Johnny Hunt, a former president of the Southern Baptist Convention, has filed a lawsuit against the nation’s largest Protestant denomination, alleging defamation and invasion of privacy.
The lawsuit — which also names the SBC’s Executive Committee and Guidepost Solutions, which was hired to conduct a lengthy investigation into allegations of sexual misconduct and mishandling of complaints in the denomination — was filed Friday in U.S. District Court for the Middle District of Tennessee in Nashville.
Hunt’s suit seeks a jury trial.
An SBC spokesman said the Executive Committee was aware of the complaint against the convention.
“We are reviewing the complaint and will not be commenting on active litigation at this time,” according to the statement.
Hunt, who led First Baptist Church Woodstock for more than three decades and is a prominent author and speaker, was named in the landmark report, which was released in May 2022.
Hunt allegedly assaulted the wife of a fellow pastor in a Florida condo in 2010, according to the report, which called the allegations “credible.” Hunt was never charged with a crime.
The lawsuit contends Hunt had a “brief, inappropriate, extramarital encounter with a married woman.”
The complaint states that “at most, the encounter lasted only a few minutes, and it involved only kissing and some awkward fondling.” Hunt and the woman later sought counseling, according to the lawsuit.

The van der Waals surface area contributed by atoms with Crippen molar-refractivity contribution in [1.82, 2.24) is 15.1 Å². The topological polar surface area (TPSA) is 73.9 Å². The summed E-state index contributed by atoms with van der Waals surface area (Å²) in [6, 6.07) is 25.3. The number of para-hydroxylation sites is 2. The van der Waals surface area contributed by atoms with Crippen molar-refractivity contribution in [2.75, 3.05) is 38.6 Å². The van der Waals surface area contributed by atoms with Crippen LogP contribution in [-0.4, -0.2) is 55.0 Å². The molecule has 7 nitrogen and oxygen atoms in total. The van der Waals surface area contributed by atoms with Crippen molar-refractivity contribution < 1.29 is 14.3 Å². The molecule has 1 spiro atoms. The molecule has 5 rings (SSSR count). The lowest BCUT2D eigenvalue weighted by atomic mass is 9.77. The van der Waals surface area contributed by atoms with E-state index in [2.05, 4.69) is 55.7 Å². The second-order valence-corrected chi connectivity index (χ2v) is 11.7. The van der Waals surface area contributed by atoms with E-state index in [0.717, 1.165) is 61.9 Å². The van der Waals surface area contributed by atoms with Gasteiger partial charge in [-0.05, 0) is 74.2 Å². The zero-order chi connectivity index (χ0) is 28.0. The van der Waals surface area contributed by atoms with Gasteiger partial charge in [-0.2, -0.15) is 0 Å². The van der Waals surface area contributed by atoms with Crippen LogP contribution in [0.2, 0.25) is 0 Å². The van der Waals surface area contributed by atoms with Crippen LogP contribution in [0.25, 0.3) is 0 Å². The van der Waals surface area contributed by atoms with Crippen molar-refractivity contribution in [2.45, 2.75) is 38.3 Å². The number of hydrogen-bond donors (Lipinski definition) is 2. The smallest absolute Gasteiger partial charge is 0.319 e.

Hunt’s attorneys at the Tennessee-based law firm Cole Law Group could not be reached for comment. He is also represented by MacGill Law, based in Indiana.
“This was a private failing by Pastor Johnny and the woman involved, and the story should have ended there. But it didn’t,” according to the lawsuit, which alleges Hunt was made a scapegoat for the denomination.
Hunt, the first Native American to serve as president of the SBC, spoke at New Season Church in Hiram on Sunday at two services and recently wrapped up a men’s conference at the Hiram church.
Several people formed a line after the 9 a.m. service to greet Hunt.
He told a reporter that on the advice of his attorney he could not make any comments beyond the lawsuit, but added that “I would not be preaching this morning if the assault and abuse charge was true.”
The lawsuit claims naming Hunt in the report was a “strategic decision to deflect attention from the SBC’s historical failure to take aggressive steps to respond to reports of child sex abuse and other sex crimes in its past.”
As a result, according to the complaint, Hunt lost income from speaking engagements and publishing opportunities.
He also resigned as executive vice president of the SBC’s North American Mission Board in Alpharetta before the report was released.
Nearly 40 people in Georgia were cited in the report, including pastors, youth ministers, deacons, Sunday school teachers, a former choir director and a volunteer. Most were named, but for a handful their information was redacted.
In Georgia, there are more than 3,370 Southern Baptist churches.
Earlier this year, Hunt began speaking publicly again after four pastors who spent months counseling Hunt declared the evangelical leader is restored and ready to return to ministry.
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